Gov. Phil Murphy is all-in on early voting.
“I’m a huge believer in early voting, period. I need legislation,” he said Wednesday. “We’ve not, for whatever reason, been able to get it in this state, but I think it makes complete sense.”
Though New Jersey residents can deliver mail-in ballots to county clerks in-person until a few hours before polls close — the practice has been far less consistent amid the COVID-19 crisis, which saw many government buildings closed to the public for months — the state lacks a dedicated early voting program.
Though he has advocated for early voting in the past, the proposal has a greater draw amid the pandemic, when crowded polling places or long lines run the risk of spreading the virus.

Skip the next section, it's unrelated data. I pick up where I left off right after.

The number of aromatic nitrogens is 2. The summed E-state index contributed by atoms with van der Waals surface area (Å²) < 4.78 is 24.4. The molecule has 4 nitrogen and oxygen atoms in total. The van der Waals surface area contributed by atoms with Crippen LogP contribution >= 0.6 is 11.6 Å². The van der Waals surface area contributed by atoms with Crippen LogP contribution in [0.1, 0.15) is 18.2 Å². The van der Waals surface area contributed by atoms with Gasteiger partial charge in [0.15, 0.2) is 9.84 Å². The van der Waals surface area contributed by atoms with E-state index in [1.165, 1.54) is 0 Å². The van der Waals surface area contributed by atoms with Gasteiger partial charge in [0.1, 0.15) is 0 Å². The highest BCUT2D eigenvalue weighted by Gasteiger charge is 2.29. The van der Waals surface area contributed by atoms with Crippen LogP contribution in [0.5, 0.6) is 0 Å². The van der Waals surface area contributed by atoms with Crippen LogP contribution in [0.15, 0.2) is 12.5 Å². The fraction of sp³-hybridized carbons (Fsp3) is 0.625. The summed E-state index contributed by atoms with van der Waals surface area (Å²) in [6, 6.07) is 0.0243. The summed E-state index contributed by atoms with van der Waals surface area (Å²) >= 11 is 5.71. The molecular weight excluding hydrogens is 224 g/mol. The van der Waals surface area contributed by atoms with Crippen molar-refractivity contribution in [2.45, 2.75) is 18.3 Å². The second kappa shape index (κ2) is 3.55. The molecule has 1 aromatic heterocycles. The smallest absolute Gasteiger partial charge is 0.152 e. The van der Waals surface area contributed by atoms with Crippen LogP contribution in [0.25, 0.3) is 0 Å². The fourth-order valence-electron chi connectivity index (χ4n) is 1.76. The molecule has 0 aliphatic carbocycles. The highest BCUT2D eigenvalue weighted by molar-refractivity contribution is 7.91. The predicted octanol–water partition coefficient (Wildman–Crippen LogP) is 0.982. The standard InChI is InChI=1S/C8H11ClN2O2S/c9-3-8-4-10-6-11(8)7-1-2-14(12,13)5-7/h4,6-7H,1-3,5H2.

“If you knew it wasn’t just vote by mail, which is a huge flexibility that takes some steam out of the challenge, but if you think of not just having one day to vote but you have one place per county that was open for 30 days, say, before the election, and you knew you had that option and it wasn’t reliant on the fact that you had to work on election day or the weather was unforgiving,” he said.
The 30-day early voting period is a little ambitious. Most states provide voters with roughly half as much time to cast ballots in-person ahead of election day.
Senate President Steve Sweeney may support early voting. He’s backed a bill that would allow 15 days of early voting since 2015, though none of those bills made it to a committee hearing.